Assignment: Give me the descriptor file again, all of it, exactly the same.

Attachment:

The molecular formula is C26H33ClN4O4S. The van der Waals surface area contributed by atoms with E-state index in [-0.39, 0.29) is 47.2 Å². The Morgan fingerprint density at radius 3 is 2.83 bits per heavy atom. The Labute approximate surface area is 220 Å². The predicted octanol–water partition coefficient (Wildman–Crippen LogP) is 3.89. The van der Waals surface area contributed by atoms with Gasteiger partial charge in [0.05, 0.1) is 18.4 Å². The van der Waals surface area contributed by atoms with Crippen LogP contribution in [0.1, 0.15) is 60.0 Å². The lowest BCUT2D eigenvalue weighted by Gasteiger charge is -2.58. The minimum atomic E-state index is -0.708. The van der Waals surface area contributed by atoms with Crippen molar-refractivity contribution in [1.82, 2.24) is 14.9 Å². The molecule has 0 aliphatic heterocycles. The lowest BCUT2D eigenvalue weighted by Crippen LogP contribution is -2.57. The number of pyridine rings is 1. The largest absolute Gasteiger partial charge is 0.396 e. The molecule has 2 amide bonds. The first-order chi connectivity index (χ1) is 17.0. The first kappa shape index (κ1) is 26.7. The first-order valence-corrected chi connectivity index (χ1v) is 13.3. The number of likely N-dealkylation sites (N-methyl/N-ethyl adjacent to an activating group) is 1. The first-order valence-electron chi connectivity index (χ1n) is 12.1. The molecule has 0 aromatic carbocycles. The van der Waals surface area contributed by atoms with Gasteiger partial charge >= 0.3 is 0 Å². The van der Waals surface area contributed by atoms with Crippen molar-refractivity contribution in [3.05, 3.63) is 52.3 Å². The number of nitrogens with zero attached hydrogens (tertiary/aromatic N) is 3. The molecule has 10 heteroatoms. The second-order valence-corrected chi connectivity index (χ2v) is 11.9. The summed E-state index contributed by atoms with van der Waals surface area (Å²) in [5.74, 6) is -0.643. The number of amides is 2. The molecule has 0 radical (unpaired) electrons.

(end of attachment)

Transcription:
The molecular formula is C26H33ClN4O4S. The van der Waals surface area contributed by atoms with E-state index in [-0.39, 0.29) is 47.2 Å². The Morgan fingerprint density at radius 3 is 2.83 bits per heavy atom. The Labute approximate surface area is 220 Å². The predicted octanol–water partition coefficient (Wildman–Crippen LogP) is 3.89. The van der Waals surface area contributed by atoms with Gasteiger partial charge in [0.05, 0.1) is 18.4 Å². The van der Waals surface area contributed by atoms with Crippen LogP contribution in [0.1, 0.15) is 60.0 Å². The lowest BCUT2D eigenvalue weighted by Gasteiger charge is -2.58. The minimum atomic E-state index is -0.708. The van der Waals surface area contributed by atoms with Crippen molar-refractivity contribution in [1.82, 2.24) is 14.9 Å². The molecule has 0 aliphatic heterocycles. The lowest BCUT2D eigenvalue weighted by Crippen LogP contribution is -2.57. The number of pyridine rings is 1. The largest absolute Gasteiger partial charge is 0.396 e. The molecule has 2 amide bonds. The first-order chi connectivity index (χ1) is 17.0. The first kappa shape index (κ1) is 26.7. The first-order valence-corrected chi connectivity index (χ1v) is 13.3. The number of likely N-dealkylation sites (N-methyl/N-ethyl adjacent to an activating group) is 1. The first-order valence-electron chi connectivity index (χ1n) is 12.1. The molecule has 0 aromatic carbocycles. The van der Waals surface area contributed by atoms with Gasteiger partial charge >= 0.3 is 0 Å². The van der Waals surface area contributed by atoms with Crippen molar-refractivity contribution in [3.05, 3.63) is 52.3 Å². The number of nitrogens with zero attached hydrogens (tertiary/aromatic N) is 3. The molecule has 10 heteroatoms. The second-order valence-corrected chi connectivity index (χ2v) is 11.9. The summed E-state index contributed by atoms with van der Waals surface area (Å²) in [5.74, 6) is -0.643. The number of amides is 2. The molecule has 0 radical (unpaired) electrons.